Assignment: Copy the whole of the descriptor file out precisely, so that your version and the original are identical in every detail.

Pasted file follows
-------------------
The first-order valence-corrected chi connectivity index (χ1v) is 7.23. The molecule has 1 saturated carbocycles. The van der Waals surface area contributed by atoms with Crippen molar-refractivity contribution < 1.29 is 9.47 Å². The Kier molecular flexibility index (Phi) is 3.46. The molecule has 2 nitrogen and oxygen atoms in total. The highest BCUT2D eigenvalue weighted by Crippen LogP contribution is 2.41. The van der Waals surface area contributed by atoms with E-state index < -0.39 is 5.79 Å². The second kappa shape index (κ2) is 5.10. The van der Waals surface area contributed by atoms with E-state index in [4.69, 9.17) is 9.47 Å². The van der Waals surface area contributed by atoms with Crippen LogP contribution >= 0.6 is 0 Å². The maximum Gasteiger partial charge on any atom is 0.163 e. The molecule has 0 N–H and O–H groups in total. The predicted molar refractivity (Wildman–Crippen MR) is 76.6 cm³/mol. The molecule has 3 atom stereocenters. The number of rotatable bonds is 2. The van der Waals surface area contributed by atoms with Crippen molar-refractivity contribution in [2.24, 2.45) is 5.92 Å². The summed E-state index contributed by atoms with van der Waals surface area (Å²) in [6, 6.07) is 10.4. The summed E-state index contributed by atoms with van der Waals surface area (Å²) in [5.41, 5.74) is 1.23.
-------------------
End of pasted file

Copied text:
The first-order valence-corrected chi connectivity index (χ1v) is 7.23. The molecule has 1 saturated carbocycles. The van der Waals surface area contributed by atoms with Crippen molar-refractivity contribution < 1.29 is 9.47 Å². The Kier molecular flexibility index (Phi) is 3.46. The molecule has 2 nitrogen and oxygen atoms in total. The highest BCUT2D eigenvalue weighted by Crippen LogP contribution is 2.41. The van der Waals surface area contributed by atoms with E-state index < -0.39 is 5.79 Å². The second kappa shape index (κ2) is 5.10. The van der Waals surface area contributed by atoms with E-state index in [4.69, 9.17) is 9.47 Å². The van der Waals surface area contributed by atoms with Crippen LogP contribution >= 0.6 is 0 Å². The maximum Gasteiger partial charge on any atom is 0.163 e. The molecule has 0 N–H and O–H groups in total. The predicted molar refractivity (Wildman–Crippen MR) is 76.6 cm³/mol. The molecule has 3 atom stereocenters. The number of rotatable bonds is 2. The van der Waals surface area contributed by atoms with Crippen molar-refractivity contribution in [2.24, 2.45) is 5.92 Å². The summed E-state index contributed by atoms with van der Waals surface area (Å²) in [6, 6.07) is 10.4. The summed E-state index contributed by atoms with van der Waals surface area (Å²) in [5.41, 5.74) is 1.23.